A flexible approach to robotic milking in pasture-based systems could offer dairy businesses opportunities to improve labour efficiency, reduce the need for on-call staff and improve energy efficiency at certain times of the year.
FutureDairy project leader, Associate Professor Kendra Kerrisk, said results from a preliminary study indicated experienced cows could be transitioned from voluntary milking to semi-batch milking and back to voluntary without a negative impact on milking frequency or milk yield.
"A semi-batch milking approach at certain times of the year would appeal to some farmers with automatic milking systems (AMS), particularly those with seasonal or split calving systems," she said.
"In the past, we've tended to think AMS farms should be operated with either voluntary or batch milking and that swapping between the two would be difficult."
With voluntary milking, cows move around the farm by themselves: from the paddock to the dairy and on to the next feed allocation. The aim is to achieve a relatively steady flow of cows being milked throughout the day and night to maximise the utilisation of the robots.
With semi-batch milking, cows are generally held in a paddock and the gate opened at specific times for cows to move to the feedpad and then the dairy for designated milking sessions by the robots.
"Voluntary cow movement presents some challenges with seasonal or split-calving herds because there are times of the year when the number of cows per robot is relatively low," she said.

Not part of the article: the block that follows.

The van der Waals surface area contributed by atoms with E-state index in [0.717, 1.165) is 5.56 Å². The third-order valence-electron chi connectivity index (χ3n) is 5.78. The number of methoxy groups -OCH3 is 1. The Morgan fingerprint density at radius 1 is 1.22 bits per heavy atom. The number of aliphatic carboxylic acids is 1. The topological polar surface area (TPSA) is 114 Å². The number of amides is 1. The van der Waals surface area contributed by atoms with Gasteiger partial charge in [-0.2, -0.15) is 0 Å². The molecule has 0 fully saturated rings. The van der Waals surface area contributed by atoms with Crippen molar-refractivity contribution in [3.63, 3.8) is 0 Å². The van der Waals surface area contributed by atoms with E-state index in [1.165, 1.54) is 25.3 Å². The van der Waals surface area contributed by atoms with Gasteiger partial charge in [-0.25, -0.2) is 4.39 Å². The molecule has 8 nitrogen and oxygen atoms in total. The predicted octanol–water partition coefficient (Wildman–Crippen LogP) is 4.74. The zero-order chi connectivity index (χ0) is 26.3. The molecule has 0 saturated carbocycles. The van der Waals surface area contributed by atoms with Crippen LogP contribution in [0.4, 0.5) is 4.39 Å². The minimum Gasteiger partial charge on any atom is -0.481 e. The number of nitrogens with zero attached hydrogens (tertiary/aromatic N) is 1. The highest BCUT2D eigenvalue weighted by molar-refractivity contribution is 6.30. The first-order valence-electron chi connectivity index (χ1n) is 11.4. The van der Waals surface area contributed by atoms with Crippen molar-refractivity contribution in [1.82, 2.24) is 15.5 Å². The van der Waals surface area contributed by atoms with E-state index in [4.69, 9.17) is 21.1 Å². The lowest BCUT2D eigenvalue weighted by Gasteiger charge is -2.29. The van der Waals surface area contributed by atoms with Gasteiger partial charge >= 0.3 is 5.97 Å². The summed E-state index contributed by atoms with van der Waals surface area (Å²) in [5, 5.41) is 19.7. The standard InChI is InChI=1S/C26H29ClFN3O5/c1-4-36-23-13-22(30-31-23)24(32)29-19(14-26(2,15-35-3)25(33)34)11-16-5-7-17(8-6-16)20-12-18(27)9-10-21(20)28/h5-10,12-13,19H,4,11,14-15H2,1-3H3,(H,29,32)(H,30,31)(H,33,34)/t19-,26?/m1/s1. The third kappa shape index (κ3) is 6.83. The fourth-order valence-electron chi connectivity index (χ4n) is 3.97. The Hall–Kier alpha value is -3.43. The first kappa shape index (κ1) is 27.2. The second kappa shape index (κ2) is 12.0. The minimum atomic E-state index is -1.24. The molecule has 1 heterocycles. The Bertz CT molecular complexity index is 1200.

The challenges include difficulty maintaining voluntary cow flow (and the need to fetch more cows), reduced labour efficiency, higher power consumption per litre of milk harvested, managing small pasture allocations and the potential for milk quality issues in warm weather due to intermittent fresh milk flushing through the plant.
Some of these challenges can be addressed by deactivating some of the AMS box units or bails in the case of the automatic milking rotary (AMR). An alternative is operating with voluntary cow movement for most of the year, and switching to semi-batch milking in the months that the milking herd is significantly reduced. Semi-batch milking has the added advantage of avoiding the need for on-call staff during the night hours.
"Our concern was that the cows may struggle to shift from semi-batch milking back into voluntary movement when the herd size increased again," Assoc Prof Kerrisk said.
"We know from previous research that cows require a training and adjustment period when they are first introduced to an AMS with voluntary cow movement. We didn't know whether or not AMS-trained cows would be able to switch between semi-batch and voluntary movement."
In 2015 and 2016, the AMS at Gala Farm, run by Nick Dornauf and his partner Rebekah Tyler, in northern Tasmania operated with semi-batch milking for about eight weeks. With a split-calving system, there is typically a period of low milking numbers in the winter months when the milking herd drops down to 200 cows (from 600 cows at peak).
The software that runs the AMS collects detailed records on individual cows, allowing the FutureDairy PhD student Juan Molfino to analyse the impact of semi-batch milking at Gala Farm in 2016. In particular, he compared milking frequency, milk yields and concentrate consumption ù before, during and after the semi-batch milking period.
Mr Molfino said that results showed the effects of semi-batch milking on milking frequency were temporary with the cows smoothly adjusting back to voluntary milking (see Table 1).
"We created a model using the Gala herd data to analyse what happened to milk production," Mr Molfino said. "During the period of semi-batch milking, milking frequency and milk yield dropped slightly, which was to be expected as their access to the dairy was restricted during the weeks of semi-batch milking."